• Brisk Sharers” (class 1): This majority group (57%) prefers shared modes over private cars, as indicated by the strong and positive alternative specific constants (ASC) for all shared modes. Brisk Sharers show a much stronger sensitivity towards an increase in travel time than Public Transport Enthusiasts (class 2). Brisk Sharers have a higher likelihood to be younger than 40 years old. This age group consists mainly of the generational cohort known as the “millennials” or “generation Y” (born in the 1980s -1990s), who tend to be less car-oriented than previous generations and be more open towards new means of transportations [2, 15].

  • Public Transport Enthusiasts” (class 2): This group is the second largest group (20.3%) and represents individuals who currently tend to commute by public transport, and not by private car. They are more price-sensitive and much less sensitive to changes in in-vehicle-time than Brisk Sharers, but show an equally strong preference for shared modes in contrast to the private car. Public Transport Enthusiasts have a higher likelihood to be older than 40 years old.

  • “Car Captives” (class 3): This small group (16.8%) consists of individuals who currently commute by private car. This group shows a strong preference towards the private car in the choice experiment as well, as indicated by the strong negative ASC for all shared modes. Car Captives are non-traders who can be characterized as mode-captives favouring private cars. In terms of their socio-economic profile, they tend to be older and less educated than the sample average.

3.2.4 Mode preferences

As can be seen in Table 3, not all variables presented in the mode choice experiment were included in the final model, in particular, the in-vehicle-time for the private car proved to be insignificant, and showed an unexpected positive sign. This variable has been excluded from the model under the consideration that the preference for travelling in private cars is captured in the strong values for the alternative specific constants (ASC) present in all three classes. These indicate that participants disregarded to a certain extent other parameters detailing the trip presented to them in the choice experiment. This is true in particular for the class of the Car Captives, for which also the coefficient for the in-vehicle-time and the travel costs are not significant. This class mainly captures respondents with lexicographic preferences making choices irrespective of the attributes and attribute levels, as discussed in the previous section.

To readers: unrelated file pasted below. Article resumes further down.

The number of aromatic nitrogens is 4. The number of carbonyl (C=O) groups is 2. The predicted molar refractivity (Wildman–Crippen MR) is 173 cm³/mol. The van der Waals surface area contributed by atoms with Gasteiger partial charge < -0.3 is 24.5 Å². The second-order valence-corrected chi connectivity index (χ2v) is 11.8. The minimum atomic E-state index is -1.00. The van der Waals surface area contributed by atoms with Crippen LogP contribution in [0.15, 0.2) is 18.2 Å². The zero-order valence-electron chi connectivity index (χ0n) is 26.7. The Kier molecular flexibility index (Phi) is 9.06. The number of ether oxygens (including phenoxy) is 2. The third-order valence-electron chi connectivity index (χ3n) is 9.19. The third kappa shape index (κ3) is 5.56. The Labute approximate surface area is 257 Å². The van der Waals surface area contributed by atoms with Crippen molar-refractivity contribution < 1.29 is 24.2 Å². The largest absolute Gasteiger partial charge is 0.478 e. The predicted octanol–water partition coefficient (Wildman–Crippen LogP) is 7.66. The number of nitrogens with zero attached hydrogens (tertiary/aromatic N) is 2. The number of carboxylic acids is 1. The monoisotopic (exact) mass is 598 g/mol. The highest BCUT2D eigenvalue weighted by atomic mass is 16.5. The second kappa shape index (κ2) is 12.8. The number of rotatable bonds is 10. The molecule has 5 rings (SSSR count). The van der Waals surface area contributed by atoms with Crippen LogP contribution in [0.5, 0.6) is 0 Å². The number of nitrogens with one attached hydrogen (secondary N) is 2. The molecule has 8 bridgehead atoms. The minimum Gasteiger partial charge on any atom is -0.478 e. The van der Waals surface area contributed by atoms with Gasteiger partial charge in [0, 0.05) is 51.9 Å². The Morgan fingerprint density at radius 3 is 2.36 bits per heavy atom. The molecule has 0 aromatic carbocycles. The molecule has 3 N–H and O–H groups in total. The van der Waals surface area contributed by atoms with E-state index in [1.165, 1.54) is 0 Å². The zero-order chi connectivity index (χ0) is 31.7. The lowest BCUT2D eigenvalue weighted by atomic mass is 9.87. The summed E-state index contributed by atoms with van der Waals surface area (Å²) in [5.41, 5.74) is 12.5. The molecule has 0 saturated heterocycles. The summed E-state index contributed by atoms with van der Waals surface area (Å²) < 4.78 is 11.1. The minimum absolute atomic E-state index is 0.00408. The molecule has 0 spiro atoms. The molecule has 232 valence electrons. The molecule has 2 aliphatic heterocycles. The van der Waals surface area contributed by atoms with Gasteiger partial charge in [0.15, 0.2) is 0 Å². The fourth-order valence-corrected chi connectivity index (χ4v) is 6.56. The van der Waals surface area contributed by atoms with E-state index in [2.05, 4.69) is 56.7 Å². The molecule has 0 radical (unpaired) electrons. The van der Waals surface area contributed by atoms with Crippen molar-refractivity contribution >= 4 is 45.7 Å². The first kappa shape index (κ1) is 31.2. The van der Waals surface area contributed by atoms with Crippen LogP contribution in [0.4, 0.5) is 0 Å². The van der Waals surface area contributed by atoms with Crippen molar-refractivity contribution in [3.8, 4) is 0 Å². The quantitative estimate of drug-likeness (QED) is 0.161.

Travel costs and parking costs

No significant difference could be observed for the perception of travel costs for the different modes, and therefore the coefficient for the travel costs is modelled as a mode-generic one in all classes. The cost of parking, which only occurred in the case of the private car, is penalized in all three classes stronger than the cost of travelling. This is particularly true for the class of the Car Captives, for which this parameter has proven to be the only one out of the parameter set detailing the trip, to significantly have impacted the choices.

Travel time

In terms of time-related parameters, the Brisk Sharers perceive a significant difference between the in-vehicle time for the different shared modes. This class penalizes spending time travelling in the bus the least, followed by the in-vehicle-times in SAV and FFCS, the lowest preference is shown for the in-vehicle time spent in taxis. The strong difference in the preference for SAV and taxi is also present in the alternative specific constants ASCtaxi and ASCSAV. This reveals the perception of the utility of vehicle automation in itself, as taxi and SAV have been presented to be equal in regard to the service they provide apart from one being a self-driving vehicle and the other being driven by a taxi-chauffer. The class of Brisk Sharers prefers travelling in the self-driving vehicle, with the difference in preference being mainly captured in the alternative specific constants and thus not only relating to the time spent in the vehicle.